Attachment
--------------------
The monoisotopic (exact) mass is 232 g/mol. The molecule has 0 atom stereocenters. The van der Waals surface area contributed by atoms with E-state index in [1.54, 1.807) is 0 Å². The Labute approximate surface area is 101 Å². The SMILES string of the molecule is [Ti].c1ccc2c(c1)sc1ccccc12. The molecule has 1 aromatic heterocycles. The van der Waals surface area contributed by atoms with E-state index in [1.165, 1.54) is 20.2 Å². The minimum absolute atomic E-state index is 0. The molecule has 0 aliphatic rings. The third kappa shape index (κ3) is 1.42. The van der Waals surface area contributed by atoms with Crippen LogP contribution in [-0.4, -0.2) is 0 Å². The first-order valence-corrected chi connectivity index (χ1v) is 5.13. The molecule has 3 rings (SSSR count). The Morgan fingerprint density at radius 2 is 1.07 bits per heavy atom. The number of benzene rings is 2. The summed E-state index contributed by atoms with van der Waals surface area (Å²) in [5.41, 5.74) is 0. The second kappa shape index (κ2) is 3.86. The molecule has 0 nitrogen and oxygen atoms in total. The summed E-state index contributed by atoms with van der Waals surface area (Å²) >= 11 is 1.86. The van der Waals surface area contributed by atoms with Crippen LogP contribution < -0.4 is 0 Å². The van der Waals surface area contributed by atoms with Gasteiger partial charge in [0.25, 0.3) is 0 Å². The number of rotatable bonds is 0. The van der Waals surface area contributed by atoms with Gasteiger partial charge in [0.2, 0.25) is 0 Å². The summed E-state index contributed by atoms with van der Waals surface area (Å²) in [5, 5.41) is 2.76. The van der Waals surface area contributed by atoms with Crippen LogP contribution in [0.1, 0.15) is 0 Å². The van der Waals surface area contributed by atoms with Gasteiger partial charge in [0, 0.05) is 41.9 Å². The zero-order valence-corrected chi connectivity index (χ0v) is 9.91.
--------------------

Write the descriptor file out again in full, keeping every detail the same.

The monoisotopic (exact) mass is 232 g/mol. The molecule has 0 atom stereocenters. The van der Waals surface area contributed by atoms with E-state index in [1.54, 1.807) is 0 Å². The Labute approximate surface area is 101 Å². The SMILES string of the molecule is [Ti].c1ccc2c(c1)sc1ccccc12. The molecule has 1 aromatic heterocycles. The van der Waals surface area contributed by atoms with E-state index in [1.165, 1.54) is 20.2 Å². The minimum absolute atomic E-state index is 0. The molecule has 0 aliphatic rings. The third kappa shape index (κ3) is 1.42. The van der Waals surface area contributed by atoms with Crippen LogP contribution in [-0.4, -0.2) is 0 Å². The first-order valence-corrected chi connectivity index (χ1v) is 5.13. The molecule has 3 rings (SSSR count). The Morgan fingerprint density at radius 2 is 1.07 bits per heavy atom. The number of benzene rings is 2. The summed E-state index contributed by atoms with van der Waals surface area (Å²) in [5.41, 5.74) is 0. The second kappa shape index (κ2) is 3.86. The molecule has 0 nitrogen and oxygen atoms in total. The summed E-state index contributed by atoms with van der Waals surface area (Å²) >= 11 is 1.86. The van der Waals surface area contributed by atoms with Crippen LogP contribution < -0.4 is 0 Å². The van der Waals surface area contributed by atoms with Gasteiger partial charge in [0.25, 0.3) is 0 Å². The number of rotatable bonds is 0. The van der Waals surface area contributed by atoms with Gasteiger partial charge in [0.2, 0.25) is 0 Å². The summed E-state index contributed by atoms with van der Waals surface area (Å²) in [5, 5.41) is 2.76. The van der Waals surface area contributed by atoms with Crippen LogP contribution in [0.1, 0.15) is 0 Å². The van der Waals surface area contributed by atoms with Gasteiger partial charge in [0, 0.05) is 41.9 Å². The zero-order valence-corrected chi connectivity index (χ0v) is 9.91.